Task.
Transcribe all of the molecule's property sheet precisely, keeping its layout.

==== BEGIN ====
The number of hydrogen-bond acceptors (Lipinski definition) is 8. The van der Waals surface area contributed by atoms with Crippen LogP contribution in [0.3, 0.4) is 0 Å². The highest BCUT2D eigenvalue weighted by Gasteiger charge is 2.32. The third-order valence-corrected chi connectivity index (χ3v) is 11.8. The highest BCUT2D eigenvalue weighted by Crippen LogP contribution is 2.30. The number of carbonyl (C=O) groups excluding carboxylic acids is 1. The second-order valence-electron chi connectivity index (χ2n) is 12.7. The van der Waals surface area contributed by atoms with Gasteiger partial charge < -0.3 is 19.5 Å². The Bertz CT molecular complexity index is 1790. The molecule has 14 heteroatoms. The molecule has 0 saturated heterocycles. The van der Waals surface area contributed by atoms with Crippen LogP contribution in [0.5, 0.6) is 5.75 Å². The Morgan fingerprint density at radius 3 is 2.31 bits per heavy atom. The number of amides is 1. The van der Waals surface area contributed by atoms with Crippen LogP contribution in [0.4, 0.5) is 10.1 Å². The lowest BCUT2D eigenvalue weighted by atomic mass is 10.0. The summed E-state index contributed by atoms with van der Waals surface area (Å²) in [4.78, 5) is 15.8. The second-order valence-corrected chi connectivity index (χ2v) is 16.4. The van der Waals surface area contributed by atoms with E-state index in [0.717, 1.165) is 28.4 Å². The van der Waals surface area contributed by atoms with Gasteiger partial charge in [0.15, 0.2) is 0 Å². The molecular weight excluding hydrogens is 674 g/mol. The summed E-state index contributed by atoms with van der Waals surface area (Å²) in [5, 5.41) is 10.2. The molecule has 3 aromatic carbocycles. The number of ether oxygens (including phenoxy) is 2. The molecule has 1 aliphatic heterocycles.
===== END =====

The number of hydrogen-bond acceptors (Lipinski definition) is 8. The van der Waals surface area contributed by atoms with Crippen LogP contribution in [0.3, 0.4) is 0 Å². The highest BCUT2D eigenvalue weighted by Gasteiger charge is 2.32. The third-order valence-corrected chi connectivity index (χ3v) is 11.8. The highest BCUT2D eigenvalue weighted by Crippen LogP contribution is 2.30. The number of carbonyl (C=O) groups excluding carboxylic acids is 1. The second-order valence-electron chi connectivity index (χ2n) is 12.7. The van der Waals surface area contributed by atoms with Gasteiger partial charge < -0.3 is 19.5 Å². The Bertz CT molecular complexity index is 1790. The molecule has 14 heteroatoms. The molecule has 0 saturated heterocycles. The van der Waals surface area contributed by atoms with Crippen LogP contribution in [0.5, 0.6) is 5.75 Å². The Morgan fingerprint density at radius 3 is 2.31 bits per heavy atom. The number of amides is 1. The van der Waals surface area contributed by atoms with Crippen LogP contribution in [0.4, 0.5) is 10.1 Å². The lowest BCUT2D eigenvalue weighted by atomic mass is 10.0. The summed E-state index contributed by atoms with van der Waals surface area (Å²) in [4.78, 5) is 15.8. The second-order valence-corrected chi connectivity index (χ2v) is 16.4. The van der Waals surface area contributed by atoms with E-state index in [0.717, 1.165) is 28.4 Å². The van der Waals surface area contributed by atoms with Gasteiger partial charge in [0.15, 0.2) is 0 Å². The molecular weight excluding hydrogens is 674 g/mol. The summed E-state index contributed by atoms with van der Waals surface area (Å²) in [5, 5.41) is 10.2. The molecule has 3 aromatic carbocycles. The number of ether oxygens (including phenoxy) is 2. The molecule has 1 aliphatic heterocycles.